You encompassed all of the true emotional and physical feelings and frustrations of quitting this demon that just won't let go.

    I loved it!

  4. Loved this. Very clever idea and execution.

    Don't do it, Jerry!

  5. Thanks, guys, I'm glad you liked it.

    For the record, I quit smoking more than 20 years ago, and every now and then, I still get a craving for a cig.

    Not cured. Never cured. Only in remission.

  6. Oh I know that demon very well!

    Great stuff Tony

  7. Super story Tony. I thought you wre leading me down a fantasy/sci-fi deal-with-the-devil kind of story, but no... Tight writing, and I thought your structure very cool.

    Peace, Linda

  8. Oh, poor guy! It's not just the smoke, it's the company of those devilish women he's losing, his social life, the thing he's wrapped his identity around. The hardest battles are the ones we have to fight alone, against ourselves. Nice one!

  9. I'm with Linda-I thought I was being led into a fantasy with mythic and epic qualities. (Given his demon, though, that may be appropriate.;) Love the chant-like repetition of "Today he would fight. Today he would win." Thank you!

  10. Very well told story Tony! I was pulled in from the get go and just knew he was on his way to doomsday with these three witches. Ya for Jerry - he did it! Hope he doesn't go through the same torture every day after.

  11. Well written . . . my demons looked a tad different, but I've fought this war also! Bravo!

  12. I know this demon, fought and lost many times. Great work, super twist!

  13. Hmmm, a little autobio going on here? A very unexpected ending there. I never suspected he was trying to kick the habit. Fight, Jerry, fight! Win!

  14. Linda's comments echoed what I was thinking exactly, Tony. I never thought I'd end up in an office as I read this but expected some gladiator arena...but then I've never smoked...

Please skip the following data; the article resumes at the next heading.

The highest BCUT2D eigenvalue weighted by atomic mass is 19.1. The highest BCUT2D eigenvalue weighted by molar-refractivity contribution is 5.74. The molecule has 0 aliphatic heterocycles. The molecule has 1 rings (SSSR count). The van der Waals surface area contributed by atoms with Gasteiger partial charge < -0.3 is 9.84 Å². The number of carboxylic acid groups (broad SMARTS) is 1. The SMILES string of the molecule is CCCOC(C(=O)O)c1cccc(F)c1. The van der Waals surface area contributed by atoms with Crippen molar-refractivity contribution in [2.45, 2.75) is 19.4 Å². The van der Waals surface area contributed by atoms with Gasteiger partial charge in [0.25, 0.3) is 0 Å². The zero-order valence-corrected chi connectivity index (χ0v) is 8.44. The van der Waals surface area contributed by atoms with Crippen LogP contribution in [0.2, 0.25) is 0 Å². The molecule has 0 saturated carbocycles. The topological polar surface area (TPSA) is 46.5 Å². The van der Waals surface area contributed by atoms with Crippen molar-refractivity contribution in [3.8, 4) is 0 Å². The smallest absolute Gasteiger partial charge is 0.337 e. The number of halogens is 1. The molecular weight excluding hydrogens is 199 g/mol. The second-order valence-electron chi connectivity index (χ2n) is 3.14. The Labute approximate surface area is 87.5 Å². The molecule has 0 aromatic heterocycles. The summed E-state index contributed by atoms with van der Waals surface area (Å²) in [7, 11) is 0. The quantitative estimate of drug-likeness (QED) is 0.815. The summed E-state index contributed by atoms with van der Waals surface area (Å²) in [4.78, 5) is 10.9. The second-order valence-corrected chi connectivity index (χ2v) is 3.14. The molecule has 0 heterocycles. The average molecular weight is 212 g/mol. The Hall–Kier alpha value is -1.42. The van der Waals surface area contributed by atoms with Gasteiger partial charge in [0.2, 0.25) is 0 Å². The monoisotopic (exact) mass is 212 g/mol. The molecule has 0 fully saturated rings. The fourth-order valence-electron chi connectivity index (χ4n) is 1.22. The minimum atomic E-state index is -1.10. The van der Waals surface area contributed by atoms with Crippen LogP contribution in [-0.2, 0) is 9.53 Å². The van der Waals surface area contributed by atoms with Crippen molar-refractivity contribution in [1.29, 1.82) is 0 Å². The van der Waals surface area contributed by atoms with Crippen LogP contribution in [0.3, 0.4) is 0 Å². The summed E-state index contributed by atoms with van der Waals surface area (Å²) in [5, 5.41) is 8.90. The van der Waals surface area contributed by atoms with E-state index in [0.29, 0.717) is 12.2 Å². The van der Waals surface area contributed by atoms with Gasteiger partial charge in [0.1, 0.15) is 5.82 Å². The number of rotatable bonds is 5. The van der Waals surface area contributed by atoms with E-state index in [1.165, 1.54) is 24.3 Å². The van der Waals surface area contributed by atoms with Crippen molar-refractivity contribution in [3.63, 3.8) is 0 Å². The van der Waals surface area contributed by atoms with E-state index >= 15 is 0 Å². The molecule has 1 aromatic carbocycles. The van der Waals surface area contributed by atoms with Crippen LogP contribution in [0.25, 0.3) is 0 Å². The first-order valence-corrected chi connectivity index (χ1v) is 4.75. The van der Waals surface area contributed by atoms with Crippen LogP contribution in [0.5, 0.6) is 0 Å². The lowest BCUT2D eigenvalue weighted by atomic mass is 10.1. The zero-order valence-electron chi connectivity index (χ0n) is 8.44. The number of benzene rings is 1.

Nice description and strong tension here. Good work.

  15. AAAARRGH! I know these succubi, these evil ones! I've met them in battle and have been defeated every time!

    Hang in there, Jerry! You can fight! You can win!

    ... I need a smoke.

  16. The creative misdirection was intentional, naturally. Think of it as Walter Mitty meets Tom Robbins. Although I like Kim Batchelor's vision of a gladiator death match.

    For all of you guys who are trying to quit, hang in there! You can fight! You can win!

  17. I know that demon well...

    I liked the gladiatorial feel to this and the flow was excellent.

    Good stuff

  18. It's the danged women leading us astray! This isn't about willpower or addiction. It's about those succubi (now that's an MFA word) who lead us down the path of our utter destruction. Why, just yesterday, my wife hid a recipe from me in the recipe box. What kind of manipulation is that? She should know that no man looks in a recipe box for a recipe. But I rant. Nicely told story, Tony.

  19. You now how you cure yourself, Tony? Give in one more time. I quit in '03, and didn't really miss it, but had those occasional cravings. But two years later, I was having a stressful week, and I said "dammit, I owe myself a smoke!" so I went to the smoke shop, got a packet of tobacco and rolling papers. I sat out on the front porch, rolled a beautiful little cigarette, and I lit it. One puff and it was the most hideous thing I'd ever tasted in my life. Not another craving since!

  20. Anasazistories: The funny thing is, I don't have an MFA.

  21. Oh such temptation! I know the feeling! Like you, I quit years ago, but every once in a while that desire creeps in and tries to lure me in (especially when tequila is involved!) You've captured the desperation and the tick-tocking slowness of fighting a craving. Loved it! ~ Olivia

  22. At the end, I grinned.

    I was just thinking that I get to celebrate my 10th anniversary of quitting in January.

    The part that was spot on? Afraid of losing your social life; the loneliness. The first 3 months, I didn't know how to take a break or visit with friends without a cigarette.

  23. Great job :)

    I'm so used to so much supernatural going in in #fridayflash that I was totally caught off guard.

  24. pegjet: Yep, addictions are never just about the chemicals. They are a way of life - behaviors, friends, locales. That's a really hard list of things to change.

    Dana said: I'm so used to so much supernatural going in in #fridayflash that I was totally caught off guard.

    I'm happy to do my part to keep everyone surprised. It's not quite magical realism, but close. ;-)

  25. Great misdirection and killer last line. You are an artist.


Thank you for leaving a comment. The staff at Landless will treat it with the same care that we would bestow on a newly hatched chick. By the way, no pressure or anything, but have you ever considered subscribing to Landless via RSS?